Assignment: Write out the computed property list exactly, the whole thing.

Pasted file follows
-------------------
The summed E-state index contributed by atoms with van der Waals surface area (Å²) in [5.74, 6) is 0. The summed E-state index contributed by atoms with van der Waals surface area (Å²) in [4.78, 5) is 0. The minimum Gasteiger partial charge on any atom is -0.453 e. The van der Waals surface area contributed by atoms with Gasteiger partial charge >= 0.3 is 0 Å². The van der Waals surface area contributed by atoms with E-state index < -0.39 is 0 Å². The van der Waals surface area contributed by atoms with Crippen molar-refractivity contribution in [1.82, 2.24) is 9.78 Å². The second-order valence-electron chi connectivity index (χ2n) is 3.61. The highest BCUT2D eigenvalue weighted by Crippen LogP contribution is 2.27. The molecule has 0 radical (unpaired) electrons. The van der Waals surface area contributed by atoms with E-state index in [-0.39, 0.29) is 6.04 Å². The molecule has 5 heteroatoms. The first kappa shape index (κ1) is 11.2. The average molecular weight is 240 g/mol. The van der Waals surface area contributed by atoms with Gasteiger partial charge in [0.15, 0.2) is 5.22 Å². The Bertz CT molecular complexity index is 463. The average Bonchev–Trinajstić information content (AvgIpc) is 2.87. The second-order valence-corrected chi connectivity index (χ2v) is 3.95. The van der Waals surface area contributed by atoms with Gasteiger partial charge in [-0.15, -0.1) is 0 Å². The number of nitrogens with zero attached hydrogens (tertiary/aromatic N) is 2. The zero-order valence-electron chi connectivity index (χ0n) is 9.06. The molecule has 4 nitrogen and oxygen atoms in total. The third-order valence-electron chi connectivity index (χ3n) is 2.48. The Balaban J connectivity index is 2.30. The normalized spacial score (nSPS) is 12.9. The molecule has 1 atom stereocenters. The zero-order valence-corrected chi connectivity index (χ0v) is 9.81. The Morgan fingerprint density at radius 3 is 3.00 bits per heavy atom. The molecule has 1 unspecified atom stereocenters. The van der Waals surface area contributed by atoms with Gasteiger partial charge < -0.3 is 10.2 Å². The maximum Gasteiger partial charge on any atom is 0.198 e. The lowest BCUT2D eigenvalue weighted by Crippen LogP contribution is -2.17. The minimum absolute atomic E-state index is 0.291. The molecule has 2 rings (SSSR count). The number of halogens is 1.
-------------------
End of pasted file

The summed E-state index contributed by atoms with van der Waals surface area (Å²) in [5.74, 6) is 0. The summed E-state index contributed by atoms with van der Waals surface area (Å²) in [4.78, 5) is 0. The minimum Gasteiger partial charge on any atom is -0.453 e. The van der Waals surface area contributed by atoms with Gasteiger partial charge >= 0.3 is 0 Å². The van der Waals surface area contributed by atoms with E-state index < -0.39 is 0 Å². The van der Waals surface area contributed by atoms with Crippen molar-refractivity contribution in [1.82, 2.24) is 9.78 Å². The second-order valence-electron chi connectivity index (χ2n) is 3.61. The highest BCUT2D eigenvalue weighted by Crippen LogP contribution is 2.27. The molecule has 0 radical (unpaired) electrons. The van der Waals surface area contributed by atoms with E-state index in [-0.39, 0.29) is 6.04 Å². The molecule has 5 heteroatoms. The first kappa shape index (κ1) is 11.2. The average molecular weight is 240 g/mol. The van der Waals surface area contributed by atoms with Gasteiger partial charge in [0.15, 0.2) is 5.22 Å². The Bertz CT molecular complexity index is 463. The average Bonchev–Trinajstić information content (AvgIpc) is 2.87. The second-order valence-corrected chi connectivity index (χ2v) is 3.95. The van der Waals surface area contributed by atoms with Gasteiger partial charge in [-0.15, -0.1) is 0 Å². The number of nitrogens with zero attached hydrogens (tertiary/aromatic N) is 2. The zero-order valence-electron chi connectivity index (χ0n) is 9.06. The molecule has 4 nitrogen and oxygen atoms in total. The third-order valence-electron chi connectivity index (χ3n) is 2.48. The Balaban J connectivity index is 2.30. The normalized spacial score (nSPS) is 12.9. The molecule has 1 atom stereocenters. The zero-order valence-corrected chi connectivity index (χ0v) is 9.81. The Morgan fingerprint density at radius 3 is 3.00 bits per heavy atom. The molecule has 1 unspecified atom stereocenters. The van der Waals surface area contributed by atoms with Gasteiger partial charge < -0.3 is 10.2 Å². The maximum Gasteiger partial charge on any atom is 0.198 e. The lowest BCUT2D eigenvalue weighted by Crippen LogP contribution is -2.17. The minimum absolute atomic E-state index is 0.291. The molecule has 2 rings (SSSR count). The number of halogens is 1.